– a visual commentary on Jurassic Park: Fallen Kingdom

Many spoilers to follow. Although, if you have ever seen a film with dinosaurs, you will not be surprised. (All pictures drawn in the cinema, in the dark.)

This is a film that asks bold questions such as:

  1. Are children dinosaurs?
  2. If children are dinosaurs, are dinosaurs the future?
  3. Which would you prefer, death by LAVA or DINOSAUR?

I went to this film not having seen Jurassic World so was immediately disappointed to discover that this was not a sequel to a film set in the far future on an alien planet which had been colonised with dinosaurs to make a theme park. Instead, it was a sequel to a film about a dinosaur park called Jurassic World rather than Jurassic Park.

But it was okay, because after the cold open, we have Jeff Goldblum sporting a sexy beard! My eight year old self is excited. A thinking action hero! My 33 year old self is wondering if he still looks good in a sweaty white tank – I bet he will. But it isn’t to be. Jeff Goldblum will not be sweating valiantly in this film; we will leave that to the pretty red-head. Jeff Goldblum’s contribution to the film is to give us the THEME. He gets one of the few close ups in the film that are not of feet, so we know it’s important. I wrote it down in my notes.

And suddenly it makes sense why all the gates in Jurassic World look like teeth. It’s to tell us that they mean death. I don’t mean to quibble, Jeff, but we know what death looks like. It looks like dinosaurs and lava.

But wait, you ask, isn’t joker-with-a-heart-of-gold-in-a-practical-sort-of-way Chris Pratt’s sweating sexy enough for you? It could have been. Except the film-makers took every available opportunity to cover him in dinosaur  snot. This made him seem like he had just emerged from a placenta and masked any sexy sweating he might have been doing.

I have decided that there is a metaphor hiding here: Chris wishes to be a dinosaur parent. When we are first (re)introduced to him he is working on a half-built house (NESTING!) and soon after this he sadly watches baby videos of his lost velociraptor.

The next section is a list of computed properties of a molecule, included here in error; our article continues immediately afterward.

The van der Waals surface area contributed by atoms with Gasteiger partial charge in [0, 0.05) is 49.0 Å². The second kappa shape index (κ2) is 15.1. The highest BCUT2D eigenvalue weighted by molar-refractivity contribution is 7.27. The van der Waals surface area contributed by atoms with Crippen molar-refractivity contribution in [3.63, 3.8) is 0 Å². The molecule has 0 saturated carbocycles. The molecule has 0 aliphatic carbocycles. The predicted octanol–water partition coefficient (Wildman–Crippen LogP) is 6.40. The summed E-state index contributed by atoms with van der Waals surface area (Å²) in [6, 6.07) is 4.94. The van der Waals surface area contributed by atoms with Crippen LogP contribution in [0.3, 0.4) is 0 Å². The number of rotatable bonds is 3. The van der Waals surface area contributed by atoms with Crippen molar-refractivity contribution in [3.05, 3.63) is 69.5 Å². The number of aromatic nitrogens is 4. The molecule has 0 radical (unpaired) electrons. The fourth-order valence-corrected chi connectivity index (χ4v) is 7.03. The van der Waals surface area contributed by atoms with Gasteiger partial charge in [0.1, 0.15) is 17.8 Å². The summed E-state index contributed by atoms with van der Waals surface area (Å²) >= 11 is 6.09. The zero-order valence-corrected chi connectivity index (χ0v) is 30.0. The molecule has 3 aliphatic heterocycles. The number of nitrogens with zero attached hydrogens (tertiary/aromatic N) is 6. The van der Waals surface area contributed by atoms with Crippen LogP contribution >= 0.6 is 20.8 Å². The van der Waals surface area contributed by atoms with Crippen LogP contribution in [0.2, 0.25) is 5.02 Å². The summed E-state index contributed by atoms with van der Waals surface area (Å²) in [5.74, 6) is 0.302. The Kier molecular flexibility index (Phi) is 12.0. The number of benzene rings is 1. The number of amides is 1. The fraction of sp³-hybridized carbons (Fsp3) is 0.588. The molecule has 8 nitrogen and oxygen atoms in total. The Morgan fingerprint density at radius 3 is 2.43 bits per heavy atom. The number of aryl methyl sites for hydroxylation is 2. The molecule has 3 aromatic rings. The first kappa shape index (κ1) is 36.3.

Don’t worry, though, he still gets to do cool things. For example:

 

  1. Make his ex-girlfriend feel bad.
  2. Roll away from lava while partially tranquilised.
  3. Roll through a T-rex’s mouth.

4. Crawl into the ceilings of lifts and drop down at opportune moments.

In fact, one of the morals of the story is that to survive a dinosaur apocalypse you really need to be able to control doors, ceiling cavities and dumbwaiters.

Reasons to see this film are also reasons not to see it (worst spoilers to follow):

  1. The film thinks that lamp-shading fortune cookie dialogue makes fortune cookie dialogue okay.

2. Vehicular mayhem and dinosaur heists!

3. Costume as character development:

a. Both side-kicks lose their glasses by the end.

b. Hot red-head goes from schoolmarm attire to breast definition through sweat.

4. Bad guys are really bad and we can tell because they say things like, “4 million is not worth getting out of bed for” and “nasty woman” and “You should have stayed on the island. Better odds” and generally are not as good at outrunning dinosaurs as good guys.

5. Good guys are good but may be responsible for mass death.

6. The last act is Home Alone 2 if there had also been dinosaurs

7. It has a cute orphan child who saves the day and loses and gains a family and may also be a dinosaur.

I ended up being genuinely moved by the mass extinction on the island in spite of myself. The majesty of the iconic long-necked dinosaur being swallowed by smoke is about as harrowing as an M rated film can get.

I give the film 3 de-extinctions.